A Sentimental Old Lot

Photos Copyright Jim Robertson

Bison are a kind, sympathetic, sentimental old lot. Perhaps it’s because, for most of the year, the herd is run by the fairer sex. Like elephants, bison have a matriarchal society; the adult bulls live off on their own in small groups for most of the year, rejoining the main herd during the summer breeding season. Gregarious, caring and benign, bison of both sexes keep a watchful eye on their fellow herd members and often come to the rescue when animals outside their species are in distress. 

Thanks to observations by naturalists, biologists and cognitive ethologists, people are forced to cling to a shorter and shorter list of characteristics that make them “uniquely human.” Altruism and the practice of mourning over the remains of the dead are just two of the human “hallmarks” actually shared by species like elephants and bison.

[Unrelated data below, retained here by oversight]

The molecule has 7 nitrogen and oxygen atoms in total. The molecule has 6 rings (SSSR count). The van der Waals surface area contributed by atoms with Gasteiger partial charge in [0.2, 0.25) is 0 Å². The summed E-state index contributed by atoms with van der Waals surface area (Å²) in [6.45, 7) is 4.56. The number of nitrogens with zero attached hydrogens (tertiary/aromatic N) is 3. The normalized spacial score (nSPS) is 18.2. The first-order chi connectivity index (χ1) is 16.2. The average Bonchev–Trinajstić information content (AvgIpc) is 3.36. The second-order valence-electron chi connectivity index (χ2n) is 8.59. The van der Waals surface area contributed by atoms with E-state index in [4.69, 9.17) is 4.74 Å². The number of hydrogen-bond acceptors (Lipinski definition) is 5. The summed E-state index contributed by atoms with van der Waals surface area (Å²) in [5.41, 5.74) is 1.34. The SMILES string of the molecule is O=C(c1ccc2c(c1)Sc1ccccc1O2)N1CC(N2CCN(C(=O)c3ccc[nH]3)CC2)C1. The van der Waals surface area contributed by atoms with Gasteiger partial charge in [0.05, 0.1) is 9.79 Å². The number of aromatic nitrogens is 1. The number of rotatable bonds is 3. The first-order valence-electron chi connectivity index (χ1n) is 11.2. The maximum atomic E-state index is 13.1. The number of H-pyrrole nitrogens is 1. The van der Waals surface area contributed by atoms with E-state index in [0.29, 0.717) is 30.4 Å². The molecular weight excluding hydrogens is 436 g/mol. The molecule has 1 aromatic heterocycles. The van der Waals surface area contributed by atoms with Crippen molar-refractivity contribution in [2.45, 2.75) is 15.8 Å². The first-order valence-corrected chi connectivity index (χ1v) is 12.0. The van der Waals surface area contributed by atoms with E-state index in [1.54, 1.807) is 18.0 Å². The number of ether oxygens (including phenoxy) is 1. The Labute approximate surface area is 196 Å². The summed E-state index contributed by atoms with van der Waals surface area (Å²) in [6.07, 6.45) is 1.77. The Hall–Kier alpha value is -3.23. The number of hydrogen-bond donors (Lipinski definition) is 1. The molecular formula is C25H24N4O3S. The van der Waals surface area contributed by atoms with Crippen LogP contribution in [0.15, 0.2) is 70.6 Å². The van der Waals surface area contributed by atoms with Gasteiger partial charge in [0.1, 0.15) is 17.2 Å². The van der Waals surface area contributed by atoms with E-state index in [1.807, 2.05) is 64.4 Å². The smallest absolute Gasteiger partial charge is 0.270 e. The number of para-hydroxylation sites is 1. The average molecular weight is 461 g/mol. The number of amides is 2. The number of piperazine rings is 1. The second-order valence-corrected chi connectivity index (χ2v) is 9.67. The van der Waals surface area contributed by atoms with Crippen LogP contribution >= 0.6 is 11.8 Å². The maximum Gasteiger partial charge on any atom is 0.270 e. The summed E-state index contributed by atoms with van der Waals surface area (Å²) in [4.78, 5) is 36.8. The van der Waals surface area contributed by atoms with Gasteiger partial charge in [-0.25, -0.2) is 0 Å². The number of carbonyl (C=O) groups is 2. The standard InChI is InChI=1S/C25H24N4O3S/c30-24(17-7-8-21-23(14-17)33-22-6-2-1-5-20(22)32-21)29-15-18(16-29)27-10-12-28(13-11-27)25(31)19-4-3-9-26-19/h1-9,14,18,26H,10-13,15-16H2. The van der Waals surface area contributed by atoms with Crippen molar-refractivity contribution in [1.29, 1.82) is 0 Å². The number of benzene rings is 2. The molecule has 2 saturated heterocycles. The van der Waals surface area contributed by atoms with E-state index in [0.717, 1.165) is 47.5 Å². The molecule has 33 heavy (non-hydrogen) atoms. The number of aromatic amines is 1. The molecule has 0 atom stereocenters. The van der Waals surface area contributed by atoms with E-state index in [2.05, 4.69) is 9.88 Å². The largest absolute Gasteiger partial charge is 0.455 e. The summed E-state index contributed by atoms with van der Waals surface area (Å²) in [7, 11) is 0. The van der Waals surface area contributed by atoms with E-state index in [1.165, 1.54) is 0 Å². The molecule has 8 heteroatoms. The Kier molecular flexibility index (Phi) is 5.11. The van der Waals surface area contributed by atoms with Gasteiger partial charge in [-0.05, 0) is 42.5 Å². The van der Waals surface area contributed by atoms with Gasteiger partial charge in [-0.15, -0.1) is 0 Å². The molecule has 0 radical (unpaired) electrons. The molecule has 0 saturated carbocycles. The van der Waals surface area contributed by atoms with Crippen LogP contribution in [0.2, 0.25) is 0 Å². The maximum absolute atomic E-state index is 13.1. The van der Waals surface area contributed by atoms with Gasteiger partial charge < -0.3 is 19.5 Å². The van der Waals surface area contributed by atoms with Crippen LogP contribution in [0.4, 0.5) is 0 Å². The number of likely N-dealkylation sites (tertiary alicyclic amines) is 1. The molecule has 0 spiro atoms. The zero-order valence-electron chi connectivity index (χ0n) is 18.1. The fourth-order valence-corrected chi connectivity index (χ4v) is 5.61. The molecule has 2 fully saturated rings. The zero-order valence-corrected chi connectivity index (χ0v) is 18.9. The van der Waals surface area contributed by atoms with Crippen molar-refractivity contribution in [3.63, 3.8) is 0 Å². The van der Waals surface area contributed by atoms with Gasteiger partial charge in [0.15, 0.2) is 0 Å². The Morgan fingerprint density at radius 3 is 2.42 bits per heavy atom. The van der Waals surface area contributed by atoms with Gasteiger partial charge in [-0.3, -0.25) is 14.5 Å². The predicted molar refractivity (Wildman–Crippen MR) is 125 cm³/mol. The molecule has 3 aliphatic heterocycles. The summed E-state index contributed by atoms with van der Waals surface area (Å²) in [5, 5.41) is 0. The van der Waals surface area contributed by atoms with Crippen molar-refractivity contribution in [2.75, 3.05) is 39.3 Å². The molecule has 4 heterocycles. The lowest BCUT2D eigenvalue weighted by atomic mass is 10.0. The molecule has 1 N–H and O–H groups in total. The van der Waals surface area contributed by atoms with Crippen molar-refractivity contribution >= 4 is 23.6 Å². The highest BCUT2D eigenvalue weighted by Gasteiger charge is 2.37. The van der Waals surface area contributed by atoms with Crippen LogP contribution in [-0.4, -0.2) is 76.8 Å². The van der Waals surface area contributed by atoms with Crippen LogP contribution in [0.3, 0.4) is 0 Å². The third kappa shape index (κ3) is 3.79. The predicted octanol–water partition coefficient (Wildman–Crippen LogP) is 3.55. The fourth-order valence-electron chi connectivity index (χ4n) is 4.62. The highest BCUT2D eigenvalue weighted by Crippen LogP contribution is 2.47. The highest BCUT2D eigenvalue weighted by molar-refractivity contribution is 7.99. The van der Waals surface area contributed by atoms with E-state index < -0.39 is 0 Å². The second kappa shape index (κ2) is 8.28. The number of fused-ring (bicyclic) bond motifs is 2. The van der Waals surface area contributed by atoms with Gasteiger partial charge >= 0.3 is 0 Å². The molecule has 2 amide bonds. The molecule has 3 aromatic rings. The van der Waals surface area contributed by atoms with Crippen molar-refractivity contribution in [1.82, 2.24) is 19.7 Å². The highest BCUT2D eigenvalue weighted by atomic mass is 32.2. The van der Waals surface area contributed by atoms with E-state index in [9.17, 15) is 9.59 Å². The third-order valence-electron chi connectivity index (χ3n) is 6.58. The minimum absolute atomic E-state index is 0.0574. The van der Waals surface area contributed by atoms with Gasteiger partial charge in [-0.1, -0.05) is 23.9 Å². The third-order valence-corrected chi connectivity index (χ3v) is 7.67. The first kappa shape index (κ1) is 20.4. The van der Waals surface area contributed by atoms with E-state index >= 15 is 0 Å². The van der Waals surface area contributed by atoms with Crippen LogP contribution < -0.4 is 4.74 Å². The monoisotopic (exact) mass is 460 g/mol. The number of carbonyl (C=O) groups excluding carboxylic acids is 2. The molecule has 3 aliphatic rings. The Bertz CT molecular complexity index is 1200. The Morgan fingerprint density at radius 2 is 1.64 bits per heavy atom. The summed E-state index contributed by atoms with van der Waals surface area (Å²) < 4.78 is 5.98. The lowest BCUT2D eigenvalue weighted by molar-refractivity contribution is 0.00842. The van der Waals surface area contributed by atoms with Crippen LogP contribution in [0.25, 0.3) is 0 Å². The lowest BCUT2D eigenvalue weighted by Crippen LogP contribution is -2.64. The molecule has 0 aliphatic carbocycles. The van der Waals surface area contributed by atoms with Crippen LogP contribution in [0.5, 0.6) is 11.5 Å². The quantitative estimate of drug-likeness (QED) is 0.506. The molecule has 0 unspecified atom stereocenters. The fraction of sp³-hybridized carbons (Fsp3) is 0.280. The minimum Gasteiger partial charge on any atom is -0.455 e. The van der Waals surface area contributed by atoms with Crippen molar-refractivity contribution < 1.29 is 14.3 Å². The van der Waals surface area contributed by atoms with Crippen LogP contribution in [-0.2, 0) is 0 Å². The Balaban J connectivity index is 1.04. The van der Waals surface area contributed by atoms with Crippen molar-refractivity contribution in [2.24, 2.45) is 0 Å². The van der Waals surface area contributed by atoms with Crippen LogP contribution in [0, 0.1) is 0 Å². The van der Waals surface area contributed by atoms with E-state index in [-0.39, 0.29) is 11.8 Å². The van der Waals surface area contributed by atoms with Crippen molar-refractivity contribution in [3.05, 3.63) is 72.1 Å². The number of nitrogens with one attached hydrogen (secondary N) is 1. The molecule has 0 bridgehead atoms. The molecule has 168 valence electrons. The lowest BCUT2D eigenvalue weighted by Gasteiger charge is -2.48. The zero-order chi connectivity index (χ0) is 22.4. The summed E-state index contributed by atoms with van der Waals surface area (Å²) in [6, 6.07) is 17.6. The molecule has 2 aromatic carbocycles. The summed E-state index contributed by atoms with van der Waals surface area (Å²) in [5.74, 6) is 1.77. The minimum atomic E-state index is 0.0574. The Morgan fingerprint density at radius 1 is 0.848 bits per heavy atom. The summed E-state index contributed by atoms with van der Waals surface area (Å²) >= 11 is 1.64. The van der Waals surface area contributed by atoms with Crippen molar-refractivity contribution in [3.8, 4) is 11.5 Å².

I have witnessed bison put themselves in danger to protect not only other bison, but also animals they share their habitat with like elk and pronghorn. I’ve seen them stop to grieve when they happen upon the bones of their dearly departed—and even get pretty gloomy upon finding the dead of another species. 

In the photos below, a bison herd came across the carcass of an elk cow killed by wolves earlier that day and spent the better part of the afternoon in a funk, solemnly paying their respects to the fallen and guarding her from scavengers.

 

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11 thoughts on “A Sentimental Old Lot

  1. More than once I have seen individual elk risk danger to get other elk to safety. Thank you for this blog. I’m really liking it!

    • Thanks Mary, glad you’re enjoying the blog!
      Yes, I’ve seen elk help their comrades as well. And I watched a coyote put himself in harm’s way when a grizzly bear happened on the den where his mate and pups were hidden. He lured the bear away by getting within a few feet of the bear and dodging back and forth. The bear thought it was a game and layed down on its back and started playing withe coyote. (I tell about it in the coyote chapter of my book).

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